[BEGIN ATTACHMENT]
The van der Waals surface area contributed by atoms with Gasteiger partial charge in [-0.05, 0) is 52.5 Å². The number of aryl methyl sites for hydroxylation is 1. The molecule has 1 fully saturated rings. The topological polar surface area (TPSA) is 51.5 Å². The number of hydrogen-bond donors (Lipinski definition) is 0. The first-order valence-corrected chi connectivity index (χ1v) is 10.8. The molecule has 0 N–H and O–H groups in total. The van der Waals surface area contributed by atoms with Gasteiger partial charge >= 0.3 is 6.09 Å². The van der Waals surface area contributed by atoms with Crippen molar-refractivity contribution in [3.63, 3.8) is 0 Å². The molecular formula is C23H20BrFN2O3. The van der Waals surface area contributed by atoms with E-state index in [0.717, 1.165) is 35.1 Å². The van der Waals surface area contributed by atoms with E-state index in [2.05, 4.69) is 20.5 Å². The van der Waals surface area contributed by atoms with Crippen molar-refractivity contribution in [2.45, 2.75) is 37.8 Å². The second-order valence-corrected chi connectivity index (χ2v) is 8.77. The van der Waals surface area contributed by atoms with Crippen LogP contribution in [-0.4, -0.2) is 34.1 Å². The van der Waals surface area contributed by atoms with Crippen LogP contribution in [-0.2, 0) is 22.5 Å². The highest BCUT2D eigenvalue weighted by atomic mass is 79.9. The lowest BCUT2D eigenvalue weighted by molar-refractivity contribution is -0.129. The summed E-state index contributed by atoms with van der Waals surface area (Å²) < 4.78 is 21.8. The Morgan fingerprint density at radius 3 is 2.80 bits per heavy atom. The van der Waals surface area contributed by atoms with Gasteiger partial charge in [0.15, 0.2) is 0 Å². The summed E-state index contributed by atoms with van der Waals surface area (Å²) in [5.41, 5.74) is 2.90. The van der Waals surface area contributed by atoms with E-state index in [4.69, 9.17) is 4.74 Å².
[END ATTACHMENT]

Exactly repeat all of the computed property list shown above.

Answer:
The van der Waals surface area contributed by atoms with Gasteiger partial charge in [-0.05, 0) is 52.5 Å². The number of aryl methyl sites for hydroxylation is 1. The molecule has 1 fully saturated rings. The topological polar surface area (TPSA) is 51.5 Å². The number of hydrogen-bond donors (Lipinski definition) is 0. The first-order valence-corrected chi connectivity index (χ1v) is 10.8. The molecule has 0 N–H and O–H groups in total. The van der Waals surface area contributed by atoms with Gasteiger partial charge >= 0.3 is 6.09 Å². The van der Waals surface area contributed by atoms with Crippen molar-refractivity contribution in [3.63, 3.8) is 0 Å². The molecular formula is C23H20BrFN2O3. The van der Waals surface area contributed by atoms with E-state index in [0.717, 1.165) is 35.1 Å². The van der Waals surface area contributed by atoms with E-state index in [2.05, 4.69) is 20.5 Å². The van der Waals surface area contributed by atoms with Crippen molar-refractivity contribution in [2.45, 2.75) is 37.8 Å². The second-order valence-corrected chi connectivity index (χ2v) is 8.77. The van der Waals surface area contributed by atoms with Crippen LogP contribution in [-0.4, -0.2) is 34.1 Å². The van der Waals surface area contributed by atoms with Crippen LogP contribution in [-0.2, 0) is 22.5 Å². The highest BCUT2D eigenvalue weighted by atomic mass is 79.9. The lowest BCUT2D eigenvalue weighted by molar-refractivity contribution is -0.129. The summed E-state index contributed by atoms with van der Waals surface area (Å²) < 4.78 is 21.8. The Morgan fingerprint density at radius 3 is 2.80 bits per heavy atom. The van der Waals surface area contributed by atoms with Gasteiger partial charge in [0.15, 0.2) is 0 Å². The summed E-state index contributed by atoms with van der Waals surface area (Å²) in [5.41, 5.74) is 2.90. The van der Waals surface area contributed by atoms with E-state index in [4.69, 9.17) is 4.74 Å².